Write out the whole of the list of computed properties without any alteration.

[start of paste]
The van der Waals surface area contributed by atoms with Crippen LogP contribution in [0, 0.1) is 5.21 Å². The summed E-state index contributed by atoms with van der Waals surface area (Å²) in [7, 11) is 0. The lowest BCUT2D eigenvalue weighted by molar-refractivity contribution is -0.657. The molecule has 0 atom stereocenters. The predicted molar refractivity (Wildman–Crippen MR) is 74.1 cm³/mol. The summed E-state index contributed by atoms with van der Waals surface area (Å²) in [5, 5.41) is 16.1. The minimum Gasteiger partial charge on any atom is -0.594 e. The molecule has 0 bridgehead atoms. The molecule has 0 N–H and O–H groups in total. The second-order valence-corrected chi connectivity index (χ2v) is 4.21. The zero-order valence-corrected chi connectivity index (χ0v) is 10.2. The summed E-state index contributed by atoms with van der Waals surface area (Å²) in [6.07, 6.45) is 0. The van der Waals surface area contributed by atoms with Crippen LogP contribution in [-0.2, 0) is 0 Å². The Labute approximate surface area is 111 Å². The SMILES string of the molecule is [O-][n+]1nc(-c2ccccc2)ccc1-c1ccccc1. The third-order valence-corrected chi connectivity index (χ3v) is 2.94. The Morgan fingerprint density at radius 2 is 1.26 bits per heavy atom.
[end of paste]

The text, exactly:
The van der Waals surface area contributed by atoms with Crippen LogP contribution in [0, 0.1) is 5.21 Å². The summed E-state index contributed by atoms with van der Waals surface area (Å²) in [7, 11) is 0. The lowest BCUT2D eigenvalue weighted by molar-refractivity contribution is -0.657. The molecule has 0 atom stereocenters. The predicted molar refractivity (Wildman–Crippen MR) is 74.1 cm³/mol. The summed E-state index contributed by atoms with van der Waals surface area (Å²) in [5, 5.41) is 16.1. The minimum Gasteiger partial charge on any atom is -0.594 e. The molecule has 0 bridgehead atoms. The molecule has 0 N–H and O–H groups in total. The second-order valence-corrected chi connectivity index (χ2v) is 4.21. The zero-order valence-corrected chi connectivity index (χ0v) is 10.2. The summed E-state index contributed by atoms with van der Waals surface area (Å²) in [6.07, 6.45) is 0. The van der Waals surface area contributed by atoms with Crippen LogP contribution in [-0.2, 0) is 0 Å². The Labute approximate surface area is 111 Å². The SMILES string of the molecule is [O-][n+]1nc(-c2ccccc2)ccc1-c1ccccc1. The third-order valence-corrected chi connectivity index (χ3v) is 2.94. The Morgan fingerprint density at radius 2 is 1.26 bits per heavy atom.